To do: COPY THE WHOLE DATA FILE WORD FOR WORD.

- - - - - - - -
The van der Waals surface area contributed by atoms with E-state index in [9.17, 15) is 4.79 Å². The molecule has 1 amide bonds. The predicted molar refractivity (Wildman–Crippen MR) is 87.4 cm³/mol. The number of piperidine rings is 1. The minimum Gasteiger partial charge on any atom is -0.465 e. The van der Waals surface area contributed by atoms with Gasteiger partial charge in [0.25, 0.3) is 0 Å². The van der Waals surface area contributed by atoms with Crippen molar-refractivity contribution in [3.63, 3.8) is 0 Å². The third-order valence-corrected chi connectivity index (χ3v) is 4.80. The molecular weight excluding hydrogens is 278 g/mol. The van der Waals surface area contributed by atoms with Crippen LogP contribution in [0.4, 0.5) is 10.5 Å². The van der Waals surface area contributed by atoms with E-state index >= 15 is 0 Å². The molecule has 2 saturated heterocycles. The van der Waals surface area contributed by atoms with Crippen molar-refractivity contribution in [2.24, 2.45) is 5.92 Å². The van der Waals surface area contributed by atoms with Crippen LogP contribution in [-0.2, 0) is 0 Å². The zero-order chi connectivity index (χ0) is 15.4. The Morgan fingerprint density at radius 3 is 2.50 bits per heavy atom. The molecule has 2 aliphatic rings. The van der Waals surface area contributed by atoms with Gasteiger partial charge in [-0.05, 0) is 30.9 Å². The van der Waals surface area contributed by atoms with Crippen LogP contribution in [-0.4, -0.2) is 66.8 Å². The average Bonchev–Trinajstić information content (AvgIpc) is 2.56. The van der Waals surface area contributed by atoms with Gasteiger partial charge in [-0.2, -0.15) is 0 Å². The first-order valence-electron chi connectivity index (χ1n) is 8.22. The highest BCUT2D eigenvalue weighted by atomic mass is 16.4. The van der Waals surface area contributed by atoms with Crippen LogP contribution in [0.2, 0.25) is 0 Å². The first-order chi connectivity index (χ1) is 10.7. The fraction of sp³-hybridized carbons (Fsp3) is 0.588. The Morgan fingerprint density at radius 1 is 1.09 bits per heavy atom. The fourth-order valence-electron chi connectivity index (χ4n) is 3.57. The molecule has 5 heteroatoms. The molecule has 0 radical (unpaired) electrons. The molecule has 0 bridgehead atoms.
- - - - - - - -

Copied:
The van der Waals surface area contributed by atoms with E-state index in [9.17, 15) is 4.79 Å². The molecule has 1 amide bonds. The predicted molar refractivity (Wildman–Crippen MR) is 87.4 cm³/mol. The number of piperidine rings is 1. The minimum Gasteiger partial charge on any atom is -0.465 e. The van der Waals surface area contributed by atoms with Gasteiger partial charge in [0.25, 0.3) is 0 Å². The van der Waals surface area contributed by atoms with Crippen molar-refractivity contribution in [3.63, 3.8) is 0 Å². The third-order valence-corrected chi connectivity index (χ3v) is 4.80. The molecular weight excluding hydrogens is 278 g/mol. The van der Waals surface area contributed by atoms with Crippen LogP contribution in [0.4, 0.5) is 10.5 Å². The van der Waals surface area contributed by atoms with E-state index >= 15 is 0 Å². The molecule has 2 saturated heterocycles. The van der Waals surface area contributed by atoms with Crippen molar-refractivity contribution in [2.24, 2.45) is 5.92 Å². The van der Waals surface area contributed by atoms with Crippen LogP contribution in [-0.2, 0) is 0 Å². The zero-order chi connectivity index (χ0) is 15.4. The Morgan fingerprint density at radius 3 is 2.50 bits per heavy atom. The molecule has 2 aliphatic rings. The van der Waals surface area contributed by atoms with Gasteiger partial charge in [-0.05, 0) is 30.9 Å². The van der Waals surface area contributed by atoms with Crippen LogP contribution in [-0.4, -0.2) is 66.8 Å². The average Bonchev–Trinajstić information content (AvgIpc) is 2.56. The van der Waals surface area contributed by atoms with Gasteiger partial charge in [-0.2, -0.15) is 0 Å². The first-order valence-electron chi connectivity index (χ1n) is 8.22. The highest BCUT2D eigenvalue weighted by atomic mass is 16.4. The van der Waals surface area contributed by atoms with Crippen LogP contribution in [0.2, 0.25) is 0 Å². The first-order chi connectivity index (χ1) is 10.7. The fraction of sp³-hybridized carbons (Fsp3) is 0.588. The Morgan fingerprint density at radius 1 is 1.09 bits per heavy atom. The fourth-order valence-electron chi connectivity index (χ4n) is 3.57. The molecule has 5 heteroatoms. The molecule has 0 radical (unpaired) electrons. The molecule has 0 bridgehead atoms.